Archive | April 26, 2013

All The Characters – trading help for words

As discussed with [personal profile] moonwolf in this thread here, I could use a character list.

I will write 50/words a character for lists by setting with links:

Vas’ World
Paz (Observe and Report)
Vas (By the Wall)

With the link being their first appearance, bonus points (20 more words) for noteworthy later appearances.

DW links preferred, but some writing only exists in one or the other setting.

Please claim settings below if you are interested. I will start a list here that will X post.

Edited to add: I have set up DW and LJ to allow people who are friended (access list, whathaveyou) to add and alter tags on posts. The format I use is character: shahin (for example), for primary/viewpoint characters of a story.

Aunt Family [personal profile] moonwolf
Unicorn/Factory [personal profile] moonwolf
The Planners [personal profile] moonwolf

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S for Shahin, a story of Addergoole Post-Apoc for the Giraffe Call

To [personal profile] natalief‘s Prompt of the same name. After Mimosas.
The hermaphrodite – known alternately as Ty, Tya, and Red Sun at Night, and now known as oro’Shahin – studied its mistress uncomfortably.

The mimosas, Ty thought, had been a good idea. They had melted a bit of the ice Shahin kept around herself like a shield, gotten the vestiges of a smile of out her. Ty found, and was surprised and enlightened by the discovery, that those smiles had become a bit of an addiction.

I will allow you in my bed, she’d said, when you have learned what it is to serve. And it had been, so far, an education. Not just in serving, although Shahin had been an apt and firm instructor. But in the life she and her people lived, in the hunt for the monsters that survived – and in Ty’s mistress herself.

Ty kowtowed. It was a position with which the slender fae had more than a little experience, although generally in situations more playacting than real. Now, with the feel of Shahin’s metal-and-leather collar weighing down its neck, the position took on far less playfulness and far more gravity. It could stay down here forever.

“I would send a message to sa’Lady of the Lake.” Ty spoke to the floor. “It has been long enough that she’s going to be sending someone to look for me.” There, mistress, take that information for what it’s worth.

“And what would you tell her?” Ty didn’t dare look up at Shahin’s face, not yet, but he thought she was not too displeased.

“Ah. Well, mistress, therein lies the rub.”

“And what rub is that?” She had not, yet, given her new Kept a pet name; most of the time she used no name at all. Ty wondered at it, being nameless. Would it eventually forget its name?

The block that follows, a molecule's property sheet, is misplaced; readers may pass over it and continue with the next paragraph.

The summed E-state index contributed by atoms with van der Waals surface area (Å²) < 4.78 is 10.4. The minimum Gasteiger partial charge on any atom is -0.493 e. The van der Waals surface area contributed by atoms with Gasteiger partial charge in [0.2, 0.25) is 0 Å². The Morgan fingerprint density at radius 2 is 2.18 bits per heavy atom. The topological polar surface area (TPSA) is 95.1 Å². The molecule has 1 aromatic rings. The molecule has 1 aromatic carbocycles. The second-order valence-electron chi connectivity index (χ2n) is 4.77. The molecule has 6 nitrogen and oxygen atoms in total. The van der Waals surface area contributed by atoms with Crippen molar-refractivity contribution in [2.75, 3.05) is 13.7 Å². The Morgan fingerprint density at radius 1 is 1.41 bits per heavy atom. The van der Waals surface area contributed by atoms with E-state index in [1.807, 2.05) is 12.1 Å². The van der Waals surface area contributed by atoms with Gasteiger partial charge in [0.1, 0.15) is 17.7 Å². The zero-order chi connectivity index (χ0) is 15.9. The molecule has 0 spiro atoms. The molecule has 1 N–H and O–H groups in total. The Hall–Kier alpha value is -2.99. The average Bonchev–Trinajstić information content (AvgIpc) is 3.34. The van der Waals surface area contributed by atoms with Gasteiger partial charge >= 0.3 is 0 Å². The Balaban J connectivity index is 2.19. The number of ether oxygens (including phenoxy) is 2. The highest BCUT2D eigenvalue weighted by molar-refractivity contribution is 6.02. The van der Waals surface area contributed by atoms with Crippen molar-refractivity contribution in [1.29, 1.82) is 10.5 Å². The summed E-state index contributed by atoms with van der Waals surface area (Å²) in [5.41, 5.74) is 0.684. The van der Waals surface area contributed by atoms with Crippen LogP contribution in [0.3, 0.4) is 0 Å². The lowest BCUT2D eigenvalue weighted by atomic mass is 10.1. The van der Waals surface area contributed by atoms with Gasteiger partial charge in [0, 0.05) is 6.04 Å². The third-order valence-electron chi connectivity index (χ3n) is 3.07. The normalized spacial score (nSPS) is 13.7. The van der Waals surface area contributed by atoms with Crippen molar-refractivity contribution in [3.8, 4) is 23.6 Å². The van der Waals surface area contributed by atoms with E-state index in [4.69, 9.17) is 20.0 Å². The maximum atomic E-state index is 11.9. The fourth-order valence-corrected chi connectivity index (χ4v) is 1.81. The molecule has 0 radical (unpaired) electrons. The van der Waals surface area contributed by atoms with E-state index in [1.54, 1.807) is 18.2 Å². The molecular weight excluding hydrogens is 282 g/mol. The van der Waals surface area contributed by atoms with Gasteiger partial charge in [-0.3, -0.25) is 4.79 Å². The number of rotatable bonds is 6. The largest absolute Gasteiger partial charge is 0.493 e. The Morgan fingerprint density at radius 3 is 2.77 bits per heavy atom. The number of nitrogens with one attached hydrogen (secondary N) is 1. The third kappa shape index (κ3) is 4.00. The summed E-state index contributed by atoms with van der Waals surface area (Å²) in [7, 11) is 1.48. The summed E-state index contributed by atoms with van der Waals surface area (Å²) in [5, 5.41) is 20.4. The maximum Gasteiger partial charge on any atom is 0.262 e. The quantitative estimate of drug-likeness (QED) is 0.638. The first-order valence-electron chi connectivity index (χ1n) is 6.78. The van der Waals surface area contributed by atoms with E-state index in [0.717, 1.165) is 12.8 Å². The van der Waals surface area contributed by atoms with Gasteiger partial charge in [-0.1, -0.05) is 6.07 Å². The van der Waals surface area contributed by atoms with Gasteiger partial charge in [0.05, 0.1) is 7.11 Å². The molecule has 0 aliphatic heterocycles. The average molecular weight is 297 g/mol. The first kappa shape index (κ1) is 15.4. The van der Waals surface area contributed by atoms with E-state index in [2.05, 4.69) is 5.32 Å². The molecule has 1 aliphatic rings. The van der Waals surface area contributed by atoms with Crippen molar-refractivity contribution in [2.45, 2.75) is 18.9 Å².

Ty coughed. “You asked what I wanted. What if I want to stay?”

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R is for Runaway, a story of Tír na Cali for the Giraffe Call

For Rion’s prompt.
“You have a thing for runaways, don’t you?” Roberts leaned back against the wall of the van and smirked.

“I don’t know what you mean.” Reggie tried for prim innocence, but didn’t manage to pull it off, ending up grinning instead. Prim really wasn’t her thing. “I haven’t picked up more than six or seven of them this month.”

“Nine, counting the red-head.”

“The redhead was a special case.”

“There’s always special cases, Reggie.”

“This one is…”

“If you say he’s different, I’m going to hit you.”

“If you hit me, I’m going to break your arm. No. Well. I suppose.” She looked down at the unconscious boy, draped across the floor, arms bound, feet bound. She hadn’t hooded him; there was no need. Identifying her would do him no good at all. “He’s interesting.”

“That’s just a fancy way of saying different.”

“Would you two shut up?” In the front seat, Sirocco was getting cranky. “Yay, you picked up your load. Now can we get home without your bickering? Because otherwise I’m going to pull over and break all of your arms.”

They fell quiet; Roc could do it, and would. Reggie looked down at the boy, and at the other three in the van, all unconscious. The blond runner Roberts had taken was blindfolded; she would make good ransom money, and ransoming off every third or fourth kidnapee confused the authorities. The American authorities, at least. The Californian ones probably knew what they were up to.

The other two were hooded and bound out of normal expediency – a junkie and a skater-boy, neither of them weighing more than a hundred pounds. Reggie found her gaze settling again on the runaway. Runaways were fun because they tended to run again, among other reasons.

“Different.” She mouthed the word, rather than saying it out loud. There was something different about this one, no matter how many times she’d said this.

Reggie reached down and stroked this one’s cheek, ignoring the mock-gagging expression on Roberts’ face. This one was going to be different.


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Way-Back Wednesday, a story of Regine

March 7, 1810

Regine studied her son – her only son, her only child. She studied his Change, the echo of her father, all those years ago, muttering in the back of her mind.

She took three measured breaths, and then a fourth. “You are my son.”
She affirmed this truth, in case anyone had any doubt. “We will find an appropriate Mentor for you, who can teach you what I have not.”

“If there is anything you have not taught me.”

“I am certain I have missed, perhaps, one or two things.” Regine did not touch easily, but she made herself touch the fluted, fin-like ears that his Change had brought. “You are my son.” She did not know if she was reassuring him, or herself.

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